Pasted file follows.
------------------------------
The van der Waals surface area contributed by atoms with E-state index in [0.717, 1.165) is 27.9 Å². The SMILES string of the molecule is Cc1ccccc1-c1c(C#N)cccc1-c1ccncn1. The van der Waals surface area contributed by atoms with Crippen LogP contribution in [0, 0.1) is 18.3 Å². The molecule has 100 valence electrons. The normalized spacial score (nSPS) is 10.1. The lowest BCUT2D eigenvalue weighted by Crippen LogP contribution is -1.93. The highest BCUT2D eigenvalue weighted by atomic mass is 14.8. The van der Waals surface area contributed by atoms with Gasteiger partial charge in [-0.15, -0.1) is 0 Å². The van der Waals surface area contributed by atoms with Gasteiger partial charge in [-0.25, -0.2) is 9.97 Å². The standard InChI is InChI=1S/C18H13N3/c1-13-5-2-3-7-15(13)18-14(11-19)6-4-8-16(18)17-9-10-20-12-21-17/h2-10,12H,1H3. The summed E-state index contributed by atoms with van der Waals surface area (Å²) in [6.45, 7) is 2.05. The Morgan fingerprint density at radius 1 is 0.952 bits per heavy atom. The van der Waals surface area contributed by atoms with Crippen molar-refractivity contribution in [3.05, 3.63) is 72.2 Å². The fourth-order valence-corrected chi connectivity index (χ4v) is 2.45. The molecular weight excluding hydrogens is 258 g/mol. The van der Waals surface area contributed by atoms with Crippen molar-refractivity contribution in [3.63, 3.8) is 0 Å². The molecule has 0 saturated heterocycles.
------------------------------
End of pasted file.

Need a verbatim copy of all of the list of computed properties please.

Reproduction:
The van der Waals surface area contributed by atoms with E-state index in [0.717, 1.165) is 27.9 Å². The SMILES string of the molecule is Cc1ccccc1-c1c(C#N)cccc1-c1ccncn1. The van der Waals surface area contributed by atoms with Crippen LogP contribution in [0, 0.1) is 18.3 Å². The molecule has 100 valence electrons. The normalized spacial score (nSPS) is 10.1. The lowest BCUT2D eigenvalue weighted by Crippen LogP contribution is -1.93. The highest BCUT2D eigenvalue weighted by atomic mass is 14.8. The van der Waals surface area contributed by atoms with Gasteiger partial charge in [-0.15, -0.1) is 0 Å². The van der Waals surface area contributed by atoms with Gasteiger partial charge in [-0.25, -0.2) is 9.97 Å². The standard InChI is InChI=1S/C18H13N3/c1-13-5-2-3-7-15(13)18-14(11-19)6-4-8-16(18)17-9-10-20-12-21-17/h2-10,12H,1H3. The summed E-state index contributed by atoms with van der Waals surface area (Å²) in [6.45, 7) is 2.05. The Morgan fingerprint density at radius 1 is 0.952 bits per heavy atom. The van der Waals surface area contributed by atoms with Crippen molar-refractivity contribution in [3.05, 3.63) is 72.2 Å². The fourth-order valence-corrected chi connectivity index (χ4v) is 2.45. The molecular weight excluding hydrogens is 258 g/mol. The van der Waals surface area contributed by atoms with Crippen molar-refractivity contribution in [3.63, 3.8) is 0 Å². The molecule has 0 saturated heterocycles.